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Pomel Leads France To Victory

October 31, 1996

NEW YORK (AP) _ Thierry Pomel led France to victory in the first round of show jumping competition Wednesday as the 113-year-old National Horse Show returned to its longtime home at Madison Square Garden.

The prestigious show, produced in recent years at the Meadowlands arena in E. Rutherford, N.J., celebrated its return with a heavy helping of nostalgia, honoring past stars while providing a glimpse of the variety of equestrian competition planned before the show closes Saturday afternoon with the $50,000 Budweiser Grand Prix of New York.

Pomel, aboard Veneur d’Etenclin HN, captured first place and his teammates came in fourth, fifth and sixth in the $20,000 international and open first jump-off, featuring both individual competitors and members of the four national teams.

Second place went to the Canadian national team and Olympic veteran Ian Millar, who led his team to the overall victory in last year’s National. Millar, aboard Play It Again, finished just ahead of U.S. Olympic silver medalist Anne Kursinski, riding as an individual entry.

Only one member of the U.S. team finished among the top eight: Margie Goldstein-Engle, aboard Hidden Creek’s Alvaretto, was seventh.

France finished the evening with 19 points, Canada had 6, U.S. 1 and Sweden none.

Honorary ground jury president Christopher Reeve, paralyzed in a jumping accident last year, took a salute from the 25-member New York City Mounted Police team. The team switched from crowd control to chorus line with a series of intricately choreographed drills.

The opening ceremonies were a little too exciting for some of the competitors. French team member Pierre Jarry tumbled fell off his mount, Arnaque, when she began bucking and rearing.

The 8-year-old mare, in her first indoor show, was the most anxious of several edgy horses as the Canadian, French, Swedish and American teams paraded into the arena. Jarry climbed back aboard, grinning and saluting the applauding crowd with a wave of his hard hat.

French chef d’equipe Patrick Caron shrugged off the spill afterward, noting with a smile that Jarry had chosen Arnaque because he thought she would be the calmest of his three mounts.

``A horse is not a machine,″ Caron said. ``It is no problem. ... She will make her class tomorrow and we will jump well.″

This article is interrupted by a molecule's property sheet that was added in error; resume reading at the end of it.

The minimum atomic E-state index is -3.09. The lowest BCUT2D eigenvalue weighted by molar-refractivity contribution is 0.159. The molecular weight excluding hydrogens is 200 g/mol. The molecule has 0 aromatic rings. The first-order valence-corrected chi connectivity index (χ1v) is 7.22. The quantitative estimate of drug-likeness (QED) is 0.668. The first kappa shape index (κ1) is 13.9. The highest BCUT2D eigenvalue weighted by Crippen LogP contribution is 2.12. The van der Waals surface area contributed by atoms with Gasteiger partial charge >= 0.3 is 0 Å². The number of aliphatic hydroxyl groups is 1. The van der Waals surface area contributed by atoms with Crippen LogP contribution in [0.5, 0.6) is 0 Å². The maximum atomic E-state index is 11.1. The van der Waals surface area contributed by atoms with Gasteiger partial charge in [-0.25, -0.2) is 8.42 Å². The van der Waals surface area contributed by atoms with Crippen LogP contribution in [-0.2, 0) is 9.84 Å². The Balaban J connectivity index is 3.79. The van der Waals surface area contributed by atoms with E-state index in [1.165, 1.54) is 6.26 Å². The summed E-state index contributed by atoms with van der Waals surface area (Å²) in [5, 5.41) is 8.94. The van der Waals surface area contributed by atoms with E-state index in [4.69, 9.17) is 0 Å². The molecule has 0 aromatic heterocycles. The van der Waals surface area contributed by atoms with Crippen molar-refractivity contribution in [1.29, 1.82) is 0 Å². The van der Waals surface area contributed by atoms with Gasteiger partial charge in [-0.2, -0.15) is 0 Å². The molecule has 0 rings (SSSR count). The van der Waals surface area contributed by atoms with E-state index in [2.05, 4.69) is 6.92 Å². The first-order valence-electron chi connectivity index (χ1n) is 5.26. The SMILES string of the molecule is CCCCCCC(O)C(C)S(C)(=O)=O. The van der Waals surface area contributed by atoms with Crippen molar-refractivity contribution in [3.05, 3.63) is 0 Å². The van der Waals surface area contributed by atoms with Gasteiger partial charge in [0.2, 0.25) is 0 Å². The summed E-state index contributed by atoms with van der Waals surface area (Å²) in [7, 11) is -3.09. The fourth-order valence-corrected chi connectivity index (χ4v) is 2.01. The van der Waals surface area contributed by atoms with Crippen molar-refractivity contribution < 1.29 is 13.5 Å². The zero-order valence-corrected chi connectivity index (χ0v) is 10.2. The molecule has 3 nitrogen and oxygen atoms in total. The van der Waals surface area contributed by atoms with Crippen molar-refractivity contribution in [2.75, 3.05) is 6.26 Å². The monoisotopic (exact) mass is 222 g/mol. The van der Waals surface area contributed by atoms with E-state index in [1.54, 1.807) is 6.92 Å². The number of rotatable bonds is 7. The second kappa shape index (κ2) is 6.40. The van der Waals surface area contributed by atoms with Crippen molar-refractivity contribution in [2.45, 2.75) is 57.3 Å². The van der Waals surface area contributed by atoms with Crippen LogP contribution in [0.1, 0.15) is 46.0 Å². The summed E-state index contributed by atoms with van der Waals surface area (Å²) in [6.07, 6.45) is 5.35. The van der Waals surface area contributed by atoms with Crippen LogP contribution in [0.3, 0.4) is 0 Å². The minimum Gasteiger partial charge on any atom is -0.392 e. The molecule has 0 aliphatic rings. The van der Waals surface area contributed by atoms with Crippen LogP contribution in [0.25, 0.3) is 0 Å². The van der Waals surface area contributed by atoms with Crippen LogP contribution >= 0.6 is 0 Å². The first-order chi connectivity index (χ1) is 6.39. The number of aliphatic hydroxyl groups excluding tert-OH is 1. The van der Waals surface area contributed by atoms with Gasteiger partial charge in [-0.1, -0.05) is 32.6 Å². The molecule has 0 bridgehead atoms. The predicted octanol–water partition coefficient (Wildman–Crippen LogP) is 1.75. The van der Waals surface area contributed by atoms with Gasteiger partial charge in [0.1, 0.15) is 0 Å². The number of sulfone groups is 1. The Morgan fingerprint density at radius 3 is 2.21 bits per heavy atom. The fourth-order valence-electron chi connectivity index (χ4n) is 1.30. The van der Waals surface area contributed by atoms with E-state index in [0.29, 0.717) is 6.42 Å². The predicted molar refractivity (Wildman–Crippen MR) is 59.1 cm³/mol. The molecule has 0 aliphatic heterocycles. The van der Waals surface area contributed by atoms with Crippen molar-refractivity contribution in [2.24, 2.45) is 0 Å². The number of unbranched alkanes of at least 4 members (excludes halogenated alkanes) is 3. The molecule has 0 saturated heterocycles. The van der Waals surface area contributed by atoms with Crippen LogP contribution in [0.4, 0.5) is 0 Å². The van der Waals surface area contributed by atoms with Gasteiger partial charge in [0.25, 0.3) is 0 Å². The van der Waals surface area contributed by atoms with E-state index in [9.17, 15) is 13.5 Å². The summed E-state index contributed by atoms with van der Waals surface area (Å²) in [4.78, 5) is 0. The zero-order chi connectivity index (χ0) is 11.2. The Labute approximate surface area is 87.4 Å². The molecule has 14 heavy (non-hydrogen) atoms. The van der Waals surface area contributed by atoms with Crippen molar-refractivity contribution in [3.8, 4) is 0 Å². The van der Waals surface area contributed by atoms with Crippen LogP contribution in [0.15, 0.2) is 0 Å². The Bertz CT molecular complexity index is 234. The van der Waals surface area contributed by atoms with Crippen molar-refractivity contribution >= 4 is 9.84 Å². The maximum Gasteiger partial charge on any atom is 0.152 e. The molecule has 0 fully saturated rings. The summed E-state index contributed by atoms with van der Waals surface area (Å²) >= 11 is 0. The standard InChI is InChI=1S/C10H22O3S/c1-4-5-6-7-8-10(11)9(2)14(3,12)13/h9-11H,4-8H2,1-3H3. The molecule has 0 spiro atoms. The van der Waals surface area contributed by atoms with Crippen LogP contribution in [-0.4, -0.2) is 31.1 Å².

Pre-show jitters _ or precautions against them _ were the order for most competitors. Kursinski brought Eros and Farina, her mounts in last year’s National, back to the show. But Eros hasn’t shown indoors since then and was unnerved by the crowd at the Olympics.

``It’s tough, it’s not a normal horse show,″ she said as she awaited the opening ceremony. ``The horses have to get off in the middle of the city and of course the taxicabs and the people. ... Then you’re stuck in a not-very-horsey environment. I mean it’s the furthest thing from what they’re used to,″ she said with a gesture at the crowded, bright backstage of Madison Square Garden.

Still, Eros ran a clear round in his first event, just not as quickly as the Canadian and French entries.

The hubbub was a definite factor in choosing a horse for Western rider Mike Flarida, who rode his daughter’s horse, Almighty Bux, to victory in the invitational freestyle reining class, one of two reining events this year.

``The reason I brought him is he’s quiet, he’s a gelding, downtown New York City,″ said Farida, who demonstrated the sport at this summer’s Olympics. ``I’ve probably got better horses in the barn than this horse, but this horse is very broke, very quiet. This was only the second time I’ve ever rode him.″

Top finishers Wednesday in the $20,000 Cavcote Welcome Challenge Trophy, with times for the jump-off:

1. Veneur d’Etenclin HN, Thierry Pomel, 31.50; 2. Play It Again, Ian Millar, 32.51; 3. Eros, Anne Kursinski, 33.34.

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